Medicare fines for high hospital readmissions drop, but some facilities are still penalized
The federal government has eased its annual punishments for hospitals with higher-than-expected readmission rates in an acknowledgment of the upheaval the COVID-19 pandemic has caused, resulting in the lightest penalties since 2014.
The Hospital Readmissions Reduction Program has been a mainstay of Medicare’s hospital payment system since it began in 2012. Created by the Affordable Care Act, the program evaluates the frequency with which Medicare patients at most hospitals return within 30 days and lowers future payments to hospitals that had a greater-than-expected rate of return. Hospitals can lose up to 3% of each Medicare payment for a year.
The pandemic threw hospitals into turmoil, inundating them with COVID patients while forcing many to postpone elective surgeries for months. When the Centers for Medicare & Medicaid Services evaluated hospitals’ previous three years of readmissions, as it does annually, the government decided to exclude the first half of 2020 because of the chaos caused by the pandemic. CMS also excluded from its calculations Medicare patients who were readmitted with pneumonia across all three years because of the difficulty in distinguishing them from patients with COVID.
Akin Demehin, senior director of quality and patient safety policy at the American Hospital Association, said the changes were warranted. “The COVID pandemic did a lot of really unprecedented things to care patterns of hospitals,” he said.
After making those changes, CMS evaluated 2½ years of readmission cases for Medicare patients who’d had heart failure, heart attacks, chronic obstructive pulmonary disease, coronary artery bypass grafts, and knee and hip replacements. As a result of its analysis, CMS penalized 2,273 hospitals, the fewest since the fiscal year that ended in September 2014, a KHN analysis found.
The average payment reduction was 0.43%, also the lowest since 2014. The reductions will be applied to each Medicare payment to the affected hospitals from Oct. 1 through next September and cost them $320 million over that 12-month period.
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Some hospitals will see their penalties greatly reduced from last year. The penalty on St. Mary’s Hospital in Athens, Georgia, is dropping from 2.54% to 0.06%. Saint Joseph East in Lexington, Kentucky, received the maximum penalty, 3%, last year; it will lose 0.78% as of Oct. 1. In Flemington, New Jersey, the penalty for Hunterdon Medical Center is dropping from 2.29% to 0.12%.
To limit penalties, many hospitals in recent years have instituted new strategies to keep former patients from needing a return visit. Dr. Robert Coates, interim chief medical officer at Hunterdon Health, which owns Hunterdon Medical Center, said in a statement that the hospital set up a system to identify patients who visited the emergency room within 30 days of a hospital stay. Instead of readmitting them, Hunterdon helps them set up next-day appointments at a doctor’s office or home monitoring of their health. Hunterdon also calls all discharged patients to ensure they have filled their prescriptions and had a follow-up visit with a clinician within a week of leaving the hospital.
Dr. Jessica Satterfield, director of quality and clinical excellence at St. Mary’s Health Care System, which operates St. Mary’s Hospital, said in a statement that the hospital identified patients at risk of readmission when they were first admitted and focused on making sure that their medications were correct and that they had follow-up visits. “We are proud that our efforts are bearing fruit in the form of greatly reduced penalties but, more importantly, as a reflection of the exceptional care our staff and medical staff provide to our patients,” Satterfield said.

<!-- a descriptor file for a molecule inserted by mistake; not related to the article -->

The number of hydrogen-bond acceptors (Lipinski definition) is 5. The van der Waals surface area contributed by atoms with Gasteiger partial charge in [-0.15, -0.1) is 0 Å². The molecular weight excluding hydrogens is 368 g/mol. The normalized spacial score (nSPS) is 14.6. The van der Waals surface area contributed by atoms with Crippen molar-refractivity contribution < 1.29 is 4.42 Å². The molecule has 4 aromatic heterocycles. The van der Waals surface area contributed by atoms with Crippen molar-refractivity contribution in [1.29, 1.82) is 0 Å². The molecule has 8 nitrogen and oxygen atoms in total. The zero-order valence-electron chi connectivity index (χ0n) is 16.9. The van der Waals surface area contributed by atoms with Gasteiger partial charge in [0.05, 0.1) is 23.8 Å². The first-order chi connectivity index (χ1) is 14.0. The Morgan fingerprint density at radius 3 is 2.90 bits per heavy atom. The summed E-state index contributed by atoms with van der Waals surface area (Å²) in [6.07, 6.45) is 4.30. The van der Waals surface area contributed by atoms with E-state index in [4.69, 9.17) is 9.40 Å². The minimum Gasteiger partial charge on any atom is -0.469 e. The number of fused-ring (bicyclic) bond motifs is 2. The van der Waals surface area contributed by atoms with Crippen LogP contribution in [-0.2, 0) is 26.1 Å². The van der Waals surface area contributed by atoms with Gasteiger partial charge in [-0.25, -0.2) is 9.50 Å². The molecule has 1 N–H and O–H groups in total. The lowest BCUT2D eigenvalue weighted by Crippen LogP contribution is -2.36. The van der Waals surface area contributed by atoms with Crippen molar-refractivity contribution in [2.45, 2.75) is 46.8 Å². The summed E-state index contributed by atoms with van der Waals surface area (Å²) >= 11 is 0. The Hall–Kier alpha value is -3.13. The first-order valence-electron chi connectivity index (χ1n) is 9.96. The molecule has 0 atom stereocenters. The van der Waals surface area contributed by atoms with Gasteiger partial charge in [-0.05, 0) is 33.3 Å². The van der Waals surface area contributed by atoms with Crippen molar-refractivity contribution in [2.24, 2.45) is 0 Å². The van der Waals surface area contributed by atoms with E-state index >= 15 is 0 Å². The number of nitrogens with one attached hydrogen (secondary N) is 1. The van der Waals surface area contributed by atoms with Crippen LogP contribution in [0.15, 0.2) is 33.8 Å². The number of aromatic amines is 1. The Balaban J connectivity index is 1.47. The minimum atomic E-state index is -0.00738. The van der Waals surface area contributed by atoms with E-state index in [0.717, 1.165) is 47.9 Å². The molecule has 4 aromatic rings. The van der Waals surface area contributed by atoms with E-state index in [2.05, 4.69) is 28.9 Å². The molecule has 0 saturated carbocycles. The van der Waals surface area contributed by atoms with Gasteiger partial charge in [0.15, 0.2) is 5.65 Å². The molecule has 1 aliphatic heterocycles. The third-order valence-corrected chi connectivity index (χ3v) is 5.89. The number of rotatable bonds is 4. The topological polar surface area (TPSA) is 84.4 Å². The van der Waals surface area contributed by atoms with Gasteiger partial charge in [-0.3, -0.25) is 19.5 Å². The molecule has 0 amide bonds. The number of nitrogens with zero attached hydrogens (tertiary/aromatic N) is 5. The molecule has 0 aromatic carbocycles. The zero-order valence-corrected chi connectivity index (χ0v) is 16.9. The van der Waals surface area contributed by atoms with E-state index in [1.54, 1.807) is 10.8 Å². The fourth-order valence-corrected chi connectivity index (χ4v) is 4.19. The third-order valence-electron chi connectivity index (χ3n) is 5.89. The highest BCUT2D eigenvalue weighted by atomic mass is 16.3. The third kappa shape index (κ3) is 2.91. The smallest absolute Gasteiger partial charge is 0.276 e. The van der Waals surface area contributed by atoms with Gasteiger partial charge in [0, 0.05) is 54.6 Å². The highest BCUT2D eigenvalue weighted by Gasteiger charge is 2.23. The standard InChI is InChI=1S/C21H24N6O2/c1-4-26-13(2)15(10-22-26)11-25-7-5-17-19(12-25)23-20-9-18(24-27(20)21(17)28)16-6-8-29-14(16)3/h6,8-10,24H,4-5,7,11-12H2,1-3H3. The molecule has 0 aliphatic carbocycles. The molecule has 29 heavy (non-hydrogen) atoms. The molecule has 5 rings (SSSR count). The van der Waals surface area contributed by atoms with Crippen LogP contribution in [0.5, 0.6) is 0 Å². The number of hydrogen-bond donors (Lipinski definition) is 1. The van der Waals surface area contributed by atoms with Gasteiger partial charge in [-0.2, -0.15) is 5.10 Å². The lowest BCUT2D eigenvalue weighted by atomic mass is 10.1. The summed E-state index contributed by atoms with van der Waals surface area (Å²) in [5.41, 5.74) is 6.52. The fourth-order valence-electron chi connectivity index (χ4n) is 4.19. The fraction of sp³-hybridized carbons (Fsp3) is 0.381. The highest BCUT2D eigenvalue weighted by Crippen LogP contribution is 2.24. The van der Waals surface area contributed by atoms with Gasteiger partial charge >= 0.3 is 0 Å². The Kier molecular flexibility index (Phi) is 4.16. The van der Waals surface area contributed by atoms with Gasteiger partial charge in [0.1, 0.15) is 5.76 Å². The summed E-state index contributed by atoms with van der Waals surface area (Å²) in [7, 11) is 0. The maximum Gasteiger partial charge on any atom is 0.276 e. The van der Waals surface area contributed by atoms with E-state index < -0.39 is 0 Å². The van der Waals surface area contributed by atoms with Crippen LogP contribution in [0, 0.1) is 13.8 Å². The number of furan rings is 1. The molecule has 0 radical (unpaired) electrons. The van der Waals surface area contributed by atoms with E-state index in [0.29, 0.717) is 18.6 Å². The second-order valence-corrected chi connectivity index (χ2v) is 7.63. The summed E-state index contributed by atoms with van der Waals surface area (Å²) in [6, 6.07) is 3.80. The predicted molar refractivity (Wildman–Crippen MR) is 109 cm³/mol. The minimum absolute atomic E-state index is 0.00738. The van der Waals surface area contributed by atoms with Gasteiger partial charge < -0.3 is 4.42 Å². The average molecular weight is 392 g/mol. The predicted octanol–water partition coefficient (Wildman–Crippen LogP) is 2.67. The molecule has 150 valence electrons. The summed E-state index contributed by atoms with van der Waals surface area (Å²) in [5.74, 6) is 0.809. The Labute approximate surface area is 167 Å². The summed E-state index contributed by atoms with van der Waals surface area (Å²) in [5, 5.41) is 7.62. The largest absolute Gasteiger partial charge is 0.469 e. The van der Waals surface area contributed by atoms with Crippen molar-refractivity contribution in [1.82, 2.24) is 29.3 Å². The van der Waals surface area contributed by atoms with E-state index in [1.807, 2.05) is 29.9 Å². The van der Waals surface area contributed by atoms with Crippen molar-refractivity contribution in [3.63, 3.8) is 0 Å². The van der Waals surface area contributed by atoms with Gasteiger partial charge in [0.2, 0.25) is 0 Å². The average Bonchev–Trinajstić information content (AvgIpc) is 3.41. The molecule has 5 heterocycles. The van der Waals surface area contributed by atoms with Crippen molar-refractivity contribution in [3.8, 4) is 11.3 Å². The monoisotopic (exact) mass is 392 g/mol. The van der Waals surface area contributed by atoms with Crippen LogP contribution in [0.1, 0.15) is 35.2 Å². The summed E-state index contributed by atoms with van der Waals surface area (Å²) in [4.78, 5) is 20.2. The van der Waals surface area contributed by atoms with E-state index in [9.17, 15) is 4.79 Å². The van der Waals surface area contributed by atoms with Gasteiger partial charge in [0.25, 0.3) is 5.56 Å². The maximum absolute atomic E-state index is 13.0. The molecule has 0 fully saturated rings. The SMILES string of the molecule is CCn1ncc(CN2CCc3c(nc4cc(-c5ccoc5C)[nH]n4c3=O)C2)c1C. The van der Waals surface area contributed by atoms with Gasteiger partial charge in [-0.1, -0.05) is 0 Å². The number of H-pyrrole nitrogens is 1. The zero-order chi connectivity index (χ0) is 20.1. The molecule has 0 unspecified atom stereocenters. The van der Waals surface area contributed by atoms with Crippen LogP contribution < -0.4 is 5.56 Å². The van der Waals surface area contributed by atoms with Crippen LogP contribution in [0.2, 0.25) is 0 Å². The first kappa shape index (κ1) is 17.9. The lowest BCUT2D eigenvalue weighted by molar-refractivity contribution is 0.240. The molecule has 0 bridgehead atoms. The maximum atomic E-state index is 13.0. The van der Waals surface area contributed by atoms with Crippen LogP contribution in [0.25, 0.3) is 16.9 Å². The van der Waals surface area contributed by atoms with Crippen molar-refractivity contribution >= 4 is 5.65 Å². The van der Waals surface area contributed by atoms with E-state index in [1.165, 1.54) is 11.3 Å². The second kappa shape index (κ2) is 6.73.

Saint Joseph East did not respond to emails seeking comment.
Despite the changes, 43% of the nation’s 5,236 hospitals were penalized. Of the unpenalized, all but 770 were automatically exempted. The 2,193 exempted hospitals include those that specialize in children, psychiatric patients, or veterans. Rehabilitation and long-term care hospitals are also excluded from the program, as are critical access hospitals, which Medicare pays differently to help them stay open in areas with no other hospitals. The government also exempted Maryland hospitals because that state has a special payment arrangement with Medicare. Of the hospitals that Medicare assessed, 75% were penalized.
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For the fiscal year that started this month, Medicare also cited the pandemic in giving hospitals a reprieve from its other major quality-focused effort that assesses penalties: the Hospital-Acquired Condition Reduction Program. It slashes Medicare payments by 1% to the quarter of general hospitals with the highest rates of infections and other potentially preventable patient injuries. For the previous fiscal year, CMS punished 764 hospitals under that program. Those penalties — which would have cost hospitals an estimated $350 million this year — will resume next fiscal year, with adjustments that better take COVID patients into account. CMS will also refine the readmissions penalty program to distinguish pneumonia patients from COVID patients.
“COVID has been a tremendously disruptive force for all aspects of healthcare, most certainly CMS’ quality measurement programs,” Demehin said. “It’s probably going to be a couple of volatile years for readmission penalties.”
Kaiser Health News is a national health policy news service. It is an editorially independent program of the Henry J. Kaiser Family Foundation which is not affiliated with Kaiser Permanente.